Research experience helps guide career choices for undergradTomas Meijome | Biology, Undergraduate | Biology Department Tomás Meijome is quick to say that as an Argentine, he, of course, plays soccer.
What he can also say is that what he is learning in various IUPUI laboratories is preparing him for a career as a physician-researcher who may someday help bring discoveries from the bench to the bedside.
A School of Science sophomore, it was his anatomy and physiology teacher at Center Grove High School in Greenwood, Indiana, who turned him onto science. She constantly challenged him with novel and intriguing ideas, recognizing in him a certain spark and aptitude and ultimately encouraging him to go into the life sciences.
After living and attending schools in the outskirts of Buenos Aires and across the United States from Utah, Arizona and Oklahoma to Indiana, he elected to follow in the footsteps of his older brother Marcelo and attend IUPUI.
Once on campus Meijome headed straight for the School of Science where he enrolled in both biology and chemistry courses with plans to major in biology, apply to medical school and earn an M.D. degree. By his second semester he had been selected as a peer mentor for students taking introductory chemistry. By his sophomore year he was one of three program coordinators and training other mentors.
Exploring options for the summer between freshman and sophomore years, he had learned of the Louis Stokes Alliances for Minority Participation (LSAMP) Program at IUPUI, which gets students from groups underrepresented in the sciences into labs very early in their college careers. He’d never really thought about doing research but decided to give it a try. He applied for and was accepted by the program.
“I thought it would be interesting to try working in a lab, but had no idea what kind of basic science research I might want to do. The LSAMP Program was an ideal way for me to test the waters and see if I liked research, he recalls.
Under the mentorship of Fengyu Song, D.D.S., Ph.D., of the IU School of Dentistry and the School of Science’s Center for Regenerative Biology and Medicine, Meijome spent the summer working in the rapidly advancing field of regenerative medicine. His research compared tissue characteristics in the axolotl, a salamander that has the unique ability to regenerate appendages following any level of amputation, with those of the xenopus laevis, also known as the African clawed frog, whose limbs do not regenerate. As limb regeneration in the axolotl occurs when cells dedifferentiate and accumulate at the amputation site under the skin of the wound, he focused on the muscle, skin and cartilage tissue.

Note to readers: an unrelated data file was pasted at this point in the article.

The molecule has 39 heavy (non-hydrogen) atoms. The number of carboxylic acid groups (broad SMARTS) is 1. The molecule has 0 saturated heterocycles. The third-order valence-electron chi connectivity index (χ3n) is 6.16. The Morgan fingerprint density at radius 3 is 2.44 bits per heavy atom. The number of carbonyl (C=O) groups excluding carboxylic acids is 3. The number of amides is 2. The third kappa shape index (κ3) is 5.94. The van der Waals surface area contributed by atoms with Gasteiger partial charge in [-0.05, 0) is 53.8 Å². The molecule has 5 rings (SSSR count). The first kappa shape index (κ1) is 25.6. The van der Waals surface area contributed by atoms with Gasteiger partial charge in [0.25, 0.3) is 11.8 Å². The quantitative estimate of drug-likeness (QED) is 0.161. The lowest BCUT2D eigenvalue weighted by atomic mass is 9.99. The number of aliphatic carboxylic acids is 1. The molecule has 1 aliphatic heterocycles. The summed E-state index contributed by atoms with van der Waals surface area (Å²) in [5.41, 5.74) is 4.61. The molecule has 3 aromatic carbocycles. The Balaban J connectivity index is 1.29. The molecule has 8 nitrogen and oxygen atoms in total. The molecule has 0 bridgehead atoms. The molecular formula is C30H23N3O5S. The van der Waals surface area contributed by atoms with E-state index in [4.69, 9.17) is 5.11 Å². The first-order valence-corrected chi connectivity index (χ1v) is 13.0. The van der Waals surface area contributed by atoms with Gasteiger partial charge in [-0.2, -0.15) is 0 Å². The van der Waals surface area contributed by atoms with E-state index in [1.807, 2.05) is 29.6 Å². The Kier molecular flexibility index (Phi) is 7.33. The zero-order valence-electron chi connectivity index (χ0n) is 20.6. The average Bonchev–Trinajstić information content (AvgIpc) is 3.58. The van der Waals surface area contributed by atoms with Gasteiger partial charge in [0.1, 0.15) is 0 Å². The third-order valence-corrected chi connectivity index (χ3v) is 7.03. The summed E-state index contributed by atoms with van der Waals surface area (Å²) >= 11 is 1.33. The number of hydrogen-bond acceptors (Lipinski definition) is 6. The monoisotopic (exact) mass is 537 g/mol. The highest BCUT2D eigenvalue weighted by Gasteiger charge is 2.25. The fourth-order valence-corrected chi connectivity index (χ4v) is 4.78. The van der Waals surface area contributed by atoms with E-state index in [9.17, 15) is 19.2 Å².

“Dr. Song encouraged me to do much of my work independently, which appealed to me and gave me a bigger sense of achievement. I learned a lot not only about regenerative medicine in her lab, but also about myself. I really like research and I have decided that I would like to become an M.D./Ph.D.--a physician researcher,” he said.
Clearly on the right path, in the fall he received first place for his scientific poster presentation at the statewide LSAMP research conference, competing against students from the other members of the Indiana LSAMP program: Ball State, Indiana State, IU-Bloomington, IU Northwest, Purdue University – Calumet, Purdue University – North Central, and Purdue University in West Lafayette.
He credits his LSAMP experience with his success in entering the IUPUI’s Diversity Scholars Research Program, which provides scholarship funding and undergraduate research opportunities in preparation for graduate studies. As a sophomore, he is also a participant in the IUPUI Life-Health Sciences Internship Program and is working in the laboratory of Melissa Kacena, Ph.D., in the Department of Orthopaedic Surgery at the IU School of Medicine, where he is helping her explore the interaction of bone and blood cell formation with the goal of improving the treatment of metabolic bone disease and fracture healing.
Between the many hours in the lab and classrooms, Meijome’s days are pretty hectic, but he is able to find time to play intramural soccer, lacrosse and flag football and to think about a career translating research into medical practice.